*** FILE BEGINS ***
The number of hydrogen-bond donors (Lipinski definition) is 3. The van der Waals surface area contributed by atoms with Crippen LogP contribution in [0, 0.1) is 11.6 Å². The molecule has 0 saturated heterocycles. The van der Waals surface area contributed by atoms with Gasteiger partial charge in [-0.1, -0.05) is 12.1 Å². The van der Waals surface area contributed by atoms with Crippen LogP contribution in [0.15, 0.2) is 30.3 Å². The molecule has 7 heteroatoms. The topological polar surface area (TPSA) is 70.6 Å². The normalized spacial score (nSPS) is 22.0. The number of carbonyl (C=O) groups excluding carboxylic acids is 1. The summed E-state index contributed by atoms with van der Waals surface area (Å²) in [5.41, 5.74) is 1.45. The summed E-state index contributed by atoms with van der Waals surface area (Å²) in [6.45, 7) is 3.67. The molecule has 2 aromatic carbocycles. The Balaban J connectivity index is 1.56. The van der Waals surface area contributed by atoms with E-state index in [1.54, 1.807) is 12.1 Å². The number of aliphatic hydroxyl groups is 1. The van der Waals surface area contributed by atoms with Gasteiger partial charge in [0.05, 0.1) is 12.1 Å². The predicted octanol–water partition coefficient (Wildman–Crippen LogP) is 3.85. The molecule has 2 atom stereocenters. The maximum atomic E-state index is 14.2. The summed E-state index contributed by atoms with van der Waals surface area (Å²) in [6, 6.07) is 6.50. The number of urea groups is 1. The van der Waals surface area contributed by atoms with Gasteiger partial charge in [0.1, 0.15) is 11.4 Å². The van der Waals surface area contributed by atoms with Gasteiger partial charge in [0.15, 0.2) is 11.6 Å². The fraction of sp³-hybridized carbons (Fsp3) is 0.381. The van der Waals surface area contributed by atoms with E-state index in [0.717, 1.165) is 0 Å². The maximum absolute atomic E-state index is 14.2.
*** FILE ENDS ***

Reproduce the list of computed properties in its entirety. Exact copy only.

The number of hydrogen-bond donors (Lipinski definition) is 3. The van der Waals surface area contributed by atoms with Crippen LogP contribution in [0, 0.1) is 11.6 Å². The molecule has 0 saturated heterocycles. The van der Waals surface area contributed by atoms with Gasteiger partial charge in [-0.1, -0.05) is 12.1 Å². The van der Waals surface area contributed by atoms with Crippen LogP contribution in [0.15, 0.2) is 30.3 Å². The molecule has 7 heteroatoms. The topological polar surface area (TPSA) is 70.6 Å². The normalized spacial score (nSPS) is 22.0. The number of carbonyl (C=O) groups excluding carboxylic acids is 1. The summed E-state index contributed by atoms with van der Waals surface area (Å²) in [5.41, 5.74) is 1.45. The summed E-state index contributed by atoms with van der Waals surface area (Å²) in [6.45, 7) is 3.67. The molecule has 2 aromatic carbocycles. The Balaban J connectivity index is 1.56. The van der Waals surface area contributed by atoms with E-state index in [1.54, 1.807) is 12.1 Å². The number of aliphatic hydroxyl groups is 1. The van der Waals surface area contributed by atoms with Gasteiger partial charge in [0.05, 0.1) is 12.1 Å². The predicted octanol–water partition coefficient (Wildman–Crippen LogP) is 3.85. The molecule has 2 atom stereocenters. The maximum atomic E-state index is 14.2. The summed E-state index contributed by atoms with van der Waals surface area (Å²) in [6, 6.07) is 6.50. The number of urea groups is 1. The van der Waals surface area contributed by atoms with Gasteiger partial charge in [0.1, 0.15) is 11.4 Å². The van der Waals surface area contributed by atoms with Gasteiger partial charge in [0.15, 0.2) is 11.6 Å². The fraction of sp³-hybridized carbons (Fsp3) is 0.381. The van der Waals surface area contributed by atoms with E-state index in [0.717, 1.165) is 0 Å². The maximum absolute atomic E-state index is 14.2.